Black Resistance is the theme for the 2023 Black History Month celebrations, according to the Association for the Study of African American Life and History (ASALH).
According to ASALH “African Americans have resisted historic and ongoing oppression, in all forms, especially the racial terrorism of lynching, racial pogroms, and police killings since our arrival upon these shores. These efforts have been to advocate for a dignified self-determined life in a just democratic society in the United States and beyond the United States political jurisdiction.”
The organization added that political and societal forces are trying to limit access to the Black vote and eliminate teaching of Black history in schools and trying to push Blacks into the 1890s. In this context, Black Resistance is the only way forward.
After reading “The Inclusive Language Handbook” by Jackie Ferguson and Roxanne Bellamy, I was thoroughly embarrassed. I was reminded of all the non-inclusive words that I’ve been wrongly using for years at work and at home. They included sexist language, totally dumb terms and words that I should never have used.
This short book is filled with examples, exercises and quizzes to make us more aware of using language that includes everyone. According to the authors, “Inclusive language is the daily practice of communicating intentionally unbiased words that acknowledge diversity, convey respect, and support an environment of equitable opportunity.” They stress “daily practice” as using inclusive language can have a positive effect on culture and human relationships.
I never paused to think that humankind is more inclusive than mankind, human-made is better than man-made and it’s better addressing folks as friends, colleagues, team etc. than saying “you guys.” I didn’t know that a more inclusive term for wheelchair bound was “person who uses a wheel chair” and it’s better addressing a person as having a learning disability than saying that the person was a slow learner. The book also provides specific guidance regarding inclusive language use across different sectors like healthcare and retail.
This is a treasure for anyone wanting to use more inclusive language to enhance communication and collaboration.
Tuesday, October 11, 2022 is National Coming Out Day celebrated across the United States. At least 31 transgender people have been murdered this year, according to the Human Rights Campaign (HRC). And, in 2021, 50 transgender people were killed setting a record.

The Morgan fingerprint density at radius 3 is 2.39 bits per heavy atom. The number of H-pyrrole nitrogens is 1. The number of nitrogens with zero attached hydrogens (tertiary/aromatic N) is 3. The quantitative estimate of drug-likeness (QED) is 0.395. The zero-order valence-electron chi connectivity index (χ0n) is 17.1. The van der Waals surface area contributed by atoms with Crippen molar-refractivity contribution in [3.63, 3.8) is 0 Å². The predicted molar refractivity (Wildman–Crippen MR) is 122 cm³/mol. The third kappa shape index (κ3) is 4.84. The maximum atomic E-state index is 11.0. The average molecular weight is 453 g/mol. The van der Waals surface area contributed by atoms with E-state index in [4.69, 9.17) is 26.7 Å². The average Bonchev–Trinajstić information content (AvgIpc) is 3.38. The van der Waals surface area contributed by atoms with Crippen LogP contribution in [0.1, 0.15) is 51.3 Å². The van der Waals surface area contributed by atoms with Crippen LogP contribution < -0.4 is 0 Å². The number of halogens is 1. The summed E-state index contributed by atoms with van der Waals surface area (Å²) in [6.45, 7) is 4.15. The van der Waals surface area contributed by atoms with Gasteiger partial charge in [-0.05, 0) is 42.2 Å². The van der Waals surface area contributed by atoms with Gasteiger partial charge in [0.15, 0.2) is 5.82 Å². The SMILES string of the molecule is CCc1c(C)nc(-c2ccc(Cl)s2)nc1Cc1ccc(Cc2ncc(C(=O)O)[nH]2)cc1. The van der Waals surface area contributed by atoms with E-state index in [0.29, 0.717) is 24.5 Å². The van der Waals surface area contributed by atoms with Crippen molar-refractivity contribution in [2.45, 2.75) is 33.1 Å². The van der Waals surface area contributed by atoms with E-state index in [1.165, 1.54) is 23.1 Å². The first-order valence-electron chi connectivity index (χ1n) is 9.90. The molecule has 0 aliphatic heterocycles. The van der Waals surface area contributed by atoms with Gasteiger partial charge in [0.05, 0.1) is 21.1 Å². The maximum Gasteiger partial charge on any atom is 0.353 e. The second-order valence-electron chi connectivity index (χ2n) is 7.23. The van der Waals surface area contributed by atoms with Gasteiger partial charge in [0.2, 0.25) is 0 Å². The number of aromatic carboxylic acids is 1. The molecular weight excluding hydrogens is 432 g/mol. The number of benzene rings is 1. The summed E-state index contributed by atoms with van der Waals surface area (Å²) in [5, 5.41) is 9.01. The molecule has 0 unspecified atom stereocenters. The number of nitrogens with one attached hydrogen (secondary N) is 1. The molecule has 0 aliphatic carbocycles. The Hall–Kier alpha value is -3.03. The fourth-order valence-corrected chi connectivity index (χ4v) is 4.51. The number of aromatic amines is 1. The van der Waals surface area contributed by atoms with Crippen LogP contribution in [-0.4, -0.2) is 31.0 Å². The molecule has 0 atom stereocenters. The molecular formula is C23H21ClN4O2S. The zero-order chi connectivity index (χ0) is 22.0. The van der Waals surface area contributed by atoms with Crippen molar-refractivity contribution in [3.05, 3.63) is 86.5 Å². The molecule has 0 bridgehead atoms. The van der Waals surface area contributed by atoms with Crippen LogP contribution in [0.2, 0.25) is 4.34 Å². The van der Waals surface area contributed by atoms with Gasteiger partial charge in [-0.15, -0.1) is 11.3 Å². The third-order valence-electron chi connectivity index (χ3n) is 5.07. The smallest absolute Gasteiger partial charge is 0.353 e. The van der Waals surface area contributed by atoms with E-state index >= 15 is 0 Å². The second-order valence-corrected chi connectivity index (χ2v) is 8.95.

Justice and equality are out of reach for the LGBTQ+ community both here in the US and abroad. During the pandemic, an independent UN report “The impact of the COVID-19 pandemic on the human rights of LGBT persons” highlighted deteriorating mental health and increased demands for psychological assistance including a 4-fold increase in instances in which a caller was contemplating suicide.
Living authentically, freely expressing their own identity without fear has always been a struggle for LGBTQ+ individuals. Coming out is a difficult journey in a world filled with hate.
Today, October 10 is Indigenous Peoples’ Day. “Indigenous people” is a broad term that refers to any culture that lived in a place first. It is good practice that we honor the original inhabitants, understand the losses they suffered and recognize the inequities that exist in our treatment of indigenous people.
According to Howard Zinn’s “A people’s history of the United States,” in 1515, there were perhaps 50,000 Indians left and by 1550, there were 500. Today, approximately 1.5% of the U.S. population — 4.1 million Americans — identify themselves as having American Indian or Alaska Native (AI/AN) heritage.
It’s important that we acknowledge the truth that the historic homelands that we are on were originally inhabited by indigenous people. Taking a moment to authentically recognize the sacrifices of the original inhabitants not only shows respect but also progress towards social justice. And, it can be done in a simple sentence like: ” We would like to take a moment to recognize the sacrifice of the tribes (name them) that once lived and thrived here.”
Most American Indians now live in Western states, with 42% in rural areas compared to 23% of whites.In 1980, most American Indians lived on reservations or trust lands, compared to only 20% today. Over 50% now live in urban, suburban, or rural non-reservation areas.
American Indians speak over 200 indigenous languages. Approximately 280,000 speak a language other than English at home; more than half of Alaska Natives who are Eskimos speak either Inuit or Yup’ik.
In late January 2016, Jamie Fiore Higgins, one of the most powerful women at Goldman Sachs decided to call it quits. For two decades, she was at a workplace filled with misogyny. Her book Bully Market reveals the inner workings of a powerful boys’ network that permeates corporate culture in America.